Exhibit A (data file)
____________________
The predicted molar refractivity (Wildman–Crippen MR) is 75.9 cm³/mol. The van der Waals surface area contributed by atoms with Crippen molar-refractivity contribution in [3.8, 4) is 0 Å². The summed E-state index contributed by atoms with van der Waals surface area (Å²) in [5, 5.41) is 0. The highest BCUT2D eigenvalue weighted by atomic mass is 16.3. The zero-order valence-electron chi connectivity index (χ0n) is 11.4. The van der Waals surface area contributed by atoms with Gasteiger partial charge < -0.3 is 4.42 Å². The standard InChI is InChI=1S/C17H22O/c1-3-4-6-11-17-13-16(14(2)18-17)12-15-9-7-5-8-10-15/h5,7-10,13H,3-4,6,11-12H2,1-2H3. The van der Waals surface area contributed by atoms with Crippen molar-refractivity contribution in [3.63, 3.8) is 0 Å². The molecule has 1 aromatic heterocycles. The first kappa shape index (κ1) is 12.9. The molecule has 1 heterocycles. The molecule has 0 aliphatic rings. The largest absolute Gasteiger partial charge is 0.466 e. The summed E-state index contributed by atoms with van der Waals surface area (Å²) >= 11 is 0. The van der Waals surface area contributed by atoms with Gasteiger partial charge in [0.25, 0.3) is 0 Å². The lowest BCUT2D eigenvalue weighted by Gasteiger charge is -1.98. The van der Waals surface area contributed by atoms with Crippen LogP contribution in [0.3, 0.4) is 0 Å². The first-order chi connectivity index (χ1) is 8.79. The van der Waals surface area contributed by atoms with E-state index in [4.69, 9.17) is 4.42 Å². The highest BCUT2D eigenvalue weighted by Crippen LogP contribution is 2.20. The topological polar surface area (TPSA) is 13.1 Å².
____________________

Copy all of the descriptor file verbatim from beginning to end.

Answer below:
The predicted molar refractivity (Wildman–Crippen MR) is 75.9 cm³/mol. The van der Waals surface area contributed by atoms with Crippen molar-refractivity contribution in [3.8, 4) is 0 Å². The summed E-state index contributed by atoms with van der Waals surface area (Å²) in [5, 5.41) is 0. The highest BCUT2D eigenvalue weighted by atomic mass is 16.3. The zero-order valence-electron chi connectivity index (χ0n) is 11.4. The van der Waals surface area contributed by atoms with Gasteiger partial charge < -0.3 is 4.42 Å². The standard InChI is InChI=1S/C17H22O/c1-3-4-6-11-17-13-16(14(2)18-17)12-15-9-7-5-8-10-15/h5,7-10,13H,3-4,6,11-12H2,1-2H3. The van der Waals surface area contributed by atoms with Crippen molar-refractivity contribution in [3.63, 3.8) is 0 Å². The molecule has 1 aromatic heterocycles. The first kappa shape index (κ1) is 12.9. The molecule has 1 heterocycles. The molecule has 0 aliphatic rings. The largest absolute Gasteiger partial charge is 0.466 e. The summed E-state index contributed by atoms with van der Waals surface area (Å²) >= 11 is 0. The van der Waals surface area contributed by atoms with Gasteiger partial charge in [0.25, 0.3) is 0 Å². The lowest BCUT2D eigenvalue weighted by Gasteiger charge is -1.98. The van der Waals surface area contributed by atoms with Crippen LogP contribution in [0.3, 0.4) is 0 Å². The first-order chi connectivity index (χ1) is 8.79. The van der Waals surface area contributed by atoms with E-state index in [4.69, 9.17) is 4.42 Å². The highest BCUT2D eigenvalue weighted by Crippen LogP contribution is 2.20. The topological polar surface area (TPSA) is 13.1 Å².